As believers in the power of prayer and alternative approaches to healing rather than traditional medications or vaccinations, these parents were certain it was too much yeast in their diet causing the problem.   They tried elimination diets, tried antifungal medications, tried homeopathy.  Nothing made a difference.

This new baby girl seemed a hopeful sign that everything might be restored.   Instead, her birth marked the beginning of the end.

Sitting at my desk some time later, buried in stacks of medical charts, her father’s chart was placed strategically on top, marked with a note from my nurse: “Call the Blood Bank ASAP.”   When I called, I was transferred to the Director, who, in a carefully rehearsed and unemotional voice informed me my patient had tested positive for a new viral test that had become available.   He had tested positive for a virus transfused into him from contaminated blood products, and the Blood Bank was recommending all his family members be tested for this new virus called HIV—Human Immunodefiency Virus.  Could I call the family and make those arrangements please?

I sat stunned, knowing only too well what this meant.  I had already taken care of several dying patients, previously healthy young adult men, who had the symptoms described initially as Gay-Related Immunodeficiency Disorder (GRID), and now, with new reports of hemophiliac patients showing similar symptoms, the name of the syndrome had been changed to  “Acquired Immunodeficiency Disorder (AIDS)” .  It wasn’t just sexually transmitted, not just a “gay disease” as originally thought, it was blood borne as well.

The rest of the family was tested.  All were positive except the oldest son.  Untested blood products transfused into the father had infected him, then sexually transmitted to the mother, and passed during pregnancy or breast feeding to the youngest three children.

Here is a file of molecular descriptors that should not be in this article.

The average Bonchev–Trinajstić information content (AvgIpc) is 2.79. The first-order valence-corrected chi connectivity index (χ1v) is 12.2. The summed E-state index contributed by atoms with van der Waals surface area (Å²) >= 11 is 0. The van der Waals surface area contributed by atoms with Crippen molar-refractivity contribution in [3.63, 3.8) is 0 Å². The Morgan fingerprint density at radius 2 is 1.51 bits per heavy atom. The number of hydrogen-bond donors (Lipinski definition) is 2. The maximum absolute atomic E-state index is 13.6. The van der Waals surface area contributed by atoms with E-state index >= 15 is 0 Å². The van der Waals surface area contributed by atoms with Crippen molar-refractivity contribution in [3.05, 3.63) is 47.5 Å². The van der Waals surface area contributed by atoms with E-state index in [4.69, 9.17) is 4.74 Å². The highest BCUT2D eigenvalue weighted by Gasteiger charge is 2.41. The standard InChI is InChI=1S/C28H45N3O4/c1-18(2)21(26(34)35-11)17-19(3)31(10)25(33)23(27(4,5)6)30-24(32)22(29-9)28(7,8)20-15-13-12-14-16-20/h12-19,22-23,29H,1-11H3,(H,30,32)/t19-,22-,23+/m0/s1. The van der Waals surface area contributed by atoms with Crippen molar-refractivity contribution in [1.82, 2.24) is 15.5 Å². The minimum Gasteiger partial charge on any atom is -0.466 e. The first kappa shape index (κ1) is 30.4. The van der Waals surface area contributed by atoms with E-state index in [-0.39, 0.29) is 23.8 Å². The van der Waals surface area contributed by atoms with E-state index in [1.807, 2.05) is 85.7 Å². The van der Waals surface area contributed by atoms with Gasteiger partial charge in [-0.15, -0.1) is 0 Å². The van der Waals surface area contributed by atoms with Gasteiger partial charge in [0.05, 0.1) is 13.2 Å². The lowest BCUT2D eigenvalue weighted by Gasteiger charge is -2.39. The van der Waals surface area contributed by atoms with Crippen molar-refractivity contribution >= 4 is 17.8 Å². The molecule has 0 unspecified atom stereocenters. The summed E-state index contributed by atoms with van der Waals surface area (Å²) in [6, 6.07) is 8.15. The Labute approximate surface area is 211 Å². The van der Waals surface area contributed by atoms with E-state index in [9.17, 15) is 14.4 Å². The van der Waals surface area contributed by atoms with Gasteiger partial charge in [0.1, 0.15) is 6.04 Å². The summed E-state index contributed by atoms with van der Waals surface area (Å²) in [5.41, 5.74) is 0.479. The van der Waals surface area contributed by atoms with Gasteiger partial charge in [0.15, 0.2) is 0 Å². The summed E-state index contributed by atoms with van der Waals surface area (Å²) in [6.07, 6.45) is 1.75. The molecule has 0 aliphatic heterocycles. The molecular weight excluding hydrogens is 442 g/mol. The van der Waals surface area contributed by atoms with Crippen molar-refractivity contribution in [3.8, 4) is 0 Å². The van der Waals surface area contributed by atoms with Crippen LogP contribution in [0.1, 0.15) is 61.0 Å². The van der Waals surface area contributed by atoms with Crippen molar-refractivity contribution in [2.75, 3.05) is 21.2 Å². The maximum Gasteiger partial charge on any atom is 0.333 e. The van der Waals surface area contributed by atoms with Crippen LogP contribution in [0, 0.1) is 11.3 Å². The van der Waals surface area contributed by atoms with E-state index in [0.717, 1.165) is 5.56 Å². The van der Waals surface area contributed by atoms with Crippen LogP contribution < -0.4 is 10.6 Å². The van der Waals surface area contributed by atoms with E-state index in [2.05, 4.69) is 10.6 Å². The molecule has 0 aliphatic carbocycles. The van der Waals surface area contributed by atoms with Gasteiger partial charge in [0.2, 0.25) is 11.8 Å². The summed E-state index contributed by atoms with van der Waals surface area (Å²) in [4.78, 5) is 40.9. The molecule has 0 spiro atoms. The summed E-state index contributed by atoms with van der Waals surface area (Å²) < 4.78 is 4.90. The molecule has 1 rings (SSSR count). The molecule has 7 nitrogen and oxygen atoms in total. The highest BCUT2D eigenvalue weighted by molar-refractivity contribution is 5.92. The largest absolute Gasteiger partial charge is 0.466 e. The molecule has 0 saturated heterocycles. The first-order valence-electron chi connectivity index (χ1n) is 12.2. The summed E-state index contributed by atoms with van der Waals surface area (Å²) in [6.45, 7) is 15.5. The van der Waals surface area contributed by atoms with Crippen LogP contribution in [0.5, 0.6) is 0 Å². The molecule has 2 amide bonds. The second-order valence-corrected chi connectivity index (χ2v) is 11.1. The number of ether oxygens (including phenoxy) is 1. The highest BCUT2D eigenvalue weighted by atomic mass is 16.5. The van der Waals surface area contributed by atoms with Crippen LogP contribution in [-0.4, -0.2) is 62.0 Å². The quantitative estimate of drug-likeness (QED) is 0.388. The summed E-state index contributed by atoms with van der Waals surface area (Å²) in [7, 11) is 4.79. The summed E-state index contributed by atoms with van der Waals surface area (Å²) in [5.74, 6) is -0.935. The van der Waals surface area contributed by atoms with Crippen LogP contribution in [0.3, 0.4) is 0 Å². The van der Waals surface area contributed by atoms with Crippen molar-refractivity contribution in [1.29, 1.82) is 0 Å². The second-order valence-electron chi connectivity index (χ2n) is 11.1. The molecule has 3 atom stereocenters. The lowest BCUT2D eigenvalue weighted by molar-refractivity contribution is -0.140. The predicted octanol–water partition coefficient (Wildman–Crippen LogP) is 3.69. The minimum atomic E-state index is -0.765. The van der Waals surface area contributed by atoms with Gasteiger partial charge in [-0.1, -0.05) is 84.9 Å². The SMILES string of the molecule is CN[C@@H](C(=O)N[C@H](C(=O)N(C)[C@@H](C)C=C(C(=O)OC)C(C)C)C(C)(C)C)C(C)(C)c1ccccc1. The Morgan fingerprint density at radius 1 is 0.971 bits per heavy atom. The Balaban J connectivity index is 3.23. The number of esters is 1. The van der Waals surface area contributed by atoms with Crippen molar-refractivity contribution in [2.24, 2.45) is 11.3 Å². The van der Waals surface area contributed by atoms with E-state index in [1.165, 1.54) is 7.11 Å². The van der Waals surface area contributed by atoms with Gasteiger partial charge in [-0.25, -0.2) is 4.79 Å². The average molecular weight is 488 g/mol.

There was no known treatment and no hope for cure.  All that was left, all they ever had,  was prayer.

Their church community rallied to care for them as the disease took them, one by one.  Their oldest son, spared by an inexplicable grace, was entrusted to extended family.

Remarkably, despite their desperate circumstances, this mother and father continued to pray aloud, as they had at their childrens’ births,  through those same childrens’ illnesses and deaths, then later during their own descent into the hell of this disease.  Until the very end, they continued to pray an inexplicable prayer:

“Thank you, Jesus, may your gracious name be praised.”


“Thank you Jesus!”  she cried, her husband gripping her hands,
she bore down with one last great shudder,
pushing their third child in three years,
their first daughter, into my lap.

This prayer’s transcendent blessing of a routine labor,
this prayer spilling forth as blood and amnion washed my feet,
this prayer bespoke this family’s gratitude.
So at that moment, I prayed too.

Thankful for smooth delivery
of this healthy child after nine months of
vague symptoms that troubled and perplexed me,
passing it off as pregnancy fatigue and the weariness of motherhood.

The father, a hemophiliac, living with chronic pain,
painful joints swelling with blood with the slightest bump
fatigued, at times feverish, losing weight, depressed.
Their two children too often ill.

No test revealed the reason, no studied diagnosis explained their misery,
they tried elimination diets and homeopathy,
no alternative approaches yielded relief, nothing seemed to help
so much as their fervent prayer for healing.

This new baby, robust, hearty, seemed a sign
everything might be restored
yet soon she too suffered,
failing to gain weight or strength.

One day the blood bank called
to say a new test for a virus
was offered to all hemophiliacs and
this father of three children was positive.

I sat at my desk stunned, unbelieving, horrified
at what was to come.

The mother and the two younger children infected,
shared through lovemaking,
passing silently through placental circulation,
poisoning the purest of breast milk meals.

No known cure for this viral immune system slaughterer
already claiming millions of young lives and healthy bodies.
All that was left to them was prayer. Their church rallied
as they died, one by one, leaving one son, spared by inexplicable grace.

Remarkably, incredibly, his parents continued to pray
in gratitude, in submission, in sacrifice, until the very end,
“Thank you, Jesus.”